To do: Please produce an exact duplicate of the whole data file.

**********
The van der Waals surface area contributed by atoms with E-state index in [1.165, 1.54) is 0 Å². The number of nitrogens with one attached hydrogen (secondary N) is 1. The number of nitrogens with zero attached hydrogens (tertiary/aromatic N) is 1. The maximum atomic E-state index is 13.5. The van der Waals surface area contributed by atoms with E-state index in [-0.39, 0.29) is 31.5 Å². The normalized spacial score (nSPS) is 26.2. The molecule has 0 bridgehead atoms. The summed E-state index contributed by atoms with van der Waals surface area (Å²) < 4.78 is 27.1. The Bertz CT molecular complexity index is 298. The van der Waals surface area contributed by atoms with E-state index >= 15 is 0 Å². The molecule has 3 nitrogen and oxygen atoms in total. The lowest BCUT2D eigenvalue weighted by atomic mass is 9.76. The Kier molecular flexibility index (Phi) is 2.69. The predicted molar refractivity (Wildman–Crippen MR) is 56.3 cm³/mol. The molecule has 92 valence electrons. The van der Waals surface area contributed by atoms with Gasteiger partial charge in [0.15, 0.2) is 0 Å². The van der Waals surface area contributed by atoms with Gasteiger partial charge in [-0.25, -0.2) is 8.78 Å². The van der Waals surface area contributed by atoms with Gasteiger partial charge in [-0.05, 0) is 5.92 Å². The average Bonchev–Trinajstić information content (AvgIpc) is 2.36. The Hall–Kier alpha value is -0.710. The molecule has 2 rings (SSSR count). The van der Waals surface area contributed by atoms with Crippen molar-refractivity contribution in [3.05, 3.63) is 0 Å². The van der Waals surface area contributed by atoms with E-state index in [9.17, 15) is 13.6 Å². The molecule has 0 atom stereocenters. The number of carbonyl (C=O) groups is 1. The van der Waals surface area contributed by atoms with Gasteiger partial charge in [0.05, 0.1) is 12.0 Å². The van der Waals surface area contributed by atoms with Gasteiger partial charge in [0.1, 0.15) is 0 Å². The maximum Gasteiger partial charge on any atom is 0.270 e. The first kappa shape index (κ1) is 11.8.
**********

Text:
The van der Waals surface area contributed by atoms with E-state index in [1.165, 1.54) is 0 Å². The number of nitrogens with one attached hydrogen (secondary N) is 1. The number of nitrogens with zero attached hydrogens (tertiary/aromatic N) is 1. The maximum atomic E-state index is 13.5. The van der Waals surface area contributed by atoms with E-state index in [-0.39, 0.29) is 31.5 Å². The normalized spacial score (nSPS) is 26.2. The molecule has 0 bridgehead atoms. The summed E-state index contributed by atoms with van der Waals surface area (Å²) < 4.78 is 27.1. The Bertz CT molecular complexity index is 298. The van der Waals surface area contributed by atoms with E-state index >= 15 is 0 Å². The molecule has 3 nitrogen and oxygen atoms in total. The lowest BCUT2D eigenvalue weighted by atomic mass is 9.76. The Kier molecular flexibility index (Phi) is 2.69. The predicted molar refractivity (Wildman–Crippen MR) is 56.3 cm³/mol. The molecule has 92 valence electrons. The van der Waals surface area contributed by atoms with Gasteiger partial charge in [0.15, 0.2) is 0 Å². The van der Waals surface area contributed by atoms with Gasteiger partial charge in [-0.25, -0.2) is 8.78 Å². The van der Waals surface area contributed by atoms with Gasteiger partial charge in [-0.05, 0) is 5.92 Å². The average Bonchev–Trinajstić information content (AvgIpc) is 2.36. The Hall–Kier alpha value is -0.710. The molecule has 2 rings (SSSR count). The van der Waals surface area contributed by atoms with Crippen molar-refractivity contribution in [3.05, 3.63) is 0 Å². The van der Waals surface area contributed by atoms with E-state index in [9.17, 15) is 13.6 Å². The molecule has 0 atom stereocenters. The number of carbonyl (C=O) groups is 1. The van der Waals surface area contributed by atoms with Gasteiger partial charge in [0.05, 0.1) is 12.0 Å². The van der Waals surface area contributed by atoms with Gasteiger partial charge in [0.1, 0.15) is 0 Å². The maximum Gasteiger partial charge on any atom is 0.270 e. The first kappa shape index (κ1) is 11.8.